State trying to cope with backlog of pollution violation cases

FEDERALSBURG — Charles S. Long was upset to discover that a bulldozer had cleared the land next to his, knocking down trees and uprooting day lilies on his property in the process.

A state inspector also found problems with the clearing project: It lacked a plan for controlling sediment pollution, and nothing had been done to keep mud from washing off the land into a nearby creek when it rains. What's more, the landowner, William L. Tarbutton, who lives in Preston, has run afoul of state regulations before — as a contractor, he worked on developments in Queen Anne's and Caroline counties that were cited in 2007 and 2008 for sediment control violations.

Until The Baltimore Sun inquired recently , those two earlier cases were still awaiting action by the state attorney general's office, along with nearly 300 other environmental enforcement cases, many of them years old and most involving water pollution violations.

"I really think the ball has been dropped," said Long, 63, who showed a reporter recently where his trees and flowers stood before the late August incident. The cleared land has since been planted, though around the perimeter there's still a swath of bare soil.

Long isn't the only one bothered by the backlog. Rena Steinzor, a University of Maryland law professor and president of a pro-regulation think tank called the Center for Progressive Reform, says the state is missing a chance to help clean up the Chesapeake Bay through stricter enforcement of environmental laws and rules.

"A backlog is a very bad sign," she said. "There've been problems for many years. Maryland has been insufficiently vigorous."

State officials say the backlog has resulted from a shortage of lawyers who can pursue violations, but Steinzor contends a lack of resources is no excuse — especially since Attorney General Douglas F. Gansler said he would make environmental issues a focus of his office.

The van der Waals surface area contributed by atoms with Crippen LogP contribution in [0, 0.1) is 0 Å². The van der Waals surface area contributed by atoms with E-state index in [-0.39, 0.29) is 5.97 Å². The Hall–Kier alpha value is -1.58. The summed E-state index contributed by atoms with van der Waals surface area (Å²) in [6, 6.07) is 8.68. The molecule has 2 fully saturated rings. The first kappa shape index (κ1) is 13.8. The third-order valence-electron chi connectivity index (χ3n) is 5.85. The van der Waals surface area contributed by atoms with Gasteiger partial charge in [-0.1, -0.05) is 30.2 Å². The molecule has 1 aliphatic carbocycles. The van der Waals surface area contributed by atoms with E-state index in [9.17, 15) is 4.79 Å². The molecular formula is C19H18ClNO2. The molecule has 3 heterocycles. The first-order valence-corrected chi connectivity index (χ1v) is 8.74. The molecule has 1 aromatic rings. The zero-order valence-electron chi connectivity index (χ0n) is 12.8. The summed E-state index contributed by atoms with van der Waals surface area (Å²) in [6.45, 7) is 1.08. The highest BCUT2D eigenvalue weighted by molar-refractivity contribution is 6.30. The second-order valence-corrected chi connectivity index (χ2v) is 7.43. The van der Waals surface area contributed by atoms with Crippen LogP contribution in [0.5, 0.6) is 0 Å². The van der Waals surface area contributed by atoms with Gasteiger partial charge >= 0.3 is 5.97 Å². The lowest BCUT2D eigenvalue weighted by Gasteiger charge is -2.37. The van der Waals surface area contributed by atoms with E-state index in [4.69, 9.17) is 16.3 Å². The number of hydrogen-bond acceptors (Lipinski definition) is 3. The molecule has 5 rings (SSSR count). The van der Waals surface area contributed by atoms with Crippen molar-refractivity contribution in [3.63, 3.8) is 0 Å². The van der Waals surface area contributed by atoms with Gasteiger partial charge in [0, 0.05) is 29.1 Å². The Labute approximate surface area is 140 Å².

"Gansler came into office promising a very aggressive profile," Steinzor said, "and it's discouraging that he and the governor haven't been able to get together on this. … It's a political problem, not only a resource problem."

The state Department of the Environment has struggled for years with a reduced staff to cope with an increasing number of sites to inspect and regulations to enforce. The department checked on just 17 percent of all construction sites last year, according to its most recent enforcement report. Even so, it's increased the number of enforcement actions initiated, levying 79 penalties and cleanup orders last year for storm-water and sediment violations.

Steven R. Johnson, an assistant attorney general who serves as MDE's principal counsel, said the backlog actually is a byproduct of more aggressive enforcement — but a shortage of lawyers to deal with it.

Until a few years ago, state regulators had tried a gentler approach, Johnson explained, negotiating with violators to fix problems without hitting them with fines. But O'Malley administration officials concluded that "compliance assistance," as it was known, wasn't working in many cases, so they decided to start referring all significant violations to the attorney general's office for legal action.

As a result of that policy shift, the attorney general's staff got 459 water pollution cases of all types referred for legal action in 2009 alone, Johnson said. According to MDE's most recent annual enforcement report, regulators asked for legal help on 816 cases that year — more than double the number sent over two years before.

"If you're going to do full, rigorous enforcement you need a whole lot more attorneys,'' Johnson said.

All but two or three of the 24 lawyers assigned to the Department of the Environment work on enforcement, he explained. Just five deal primarily with water cases, though, while the rest focus on air pollution, lead poisoning and other regulatory cases.

And with the state's budget crunch, MDE has been unable to get funds for more positions, so the attorney general's office could not hire more lawyers to handle the jump in cases, Johnson said.

The state may lack the inspectors to check as frequently as it should on all potential polluters, Steinzor said, but penalizing violators sends a message to others to tow the line. Failing to act promptly doesn't deter violations, she said.

"In an era where there are such chronic shortfalls in every area, enforcement brings the biggest bang for the buck," she said.

Johnson said his office has dealt with the backlog by prioritizing cases — tackling first those where people's health or the environment actually have been harmed, for instance.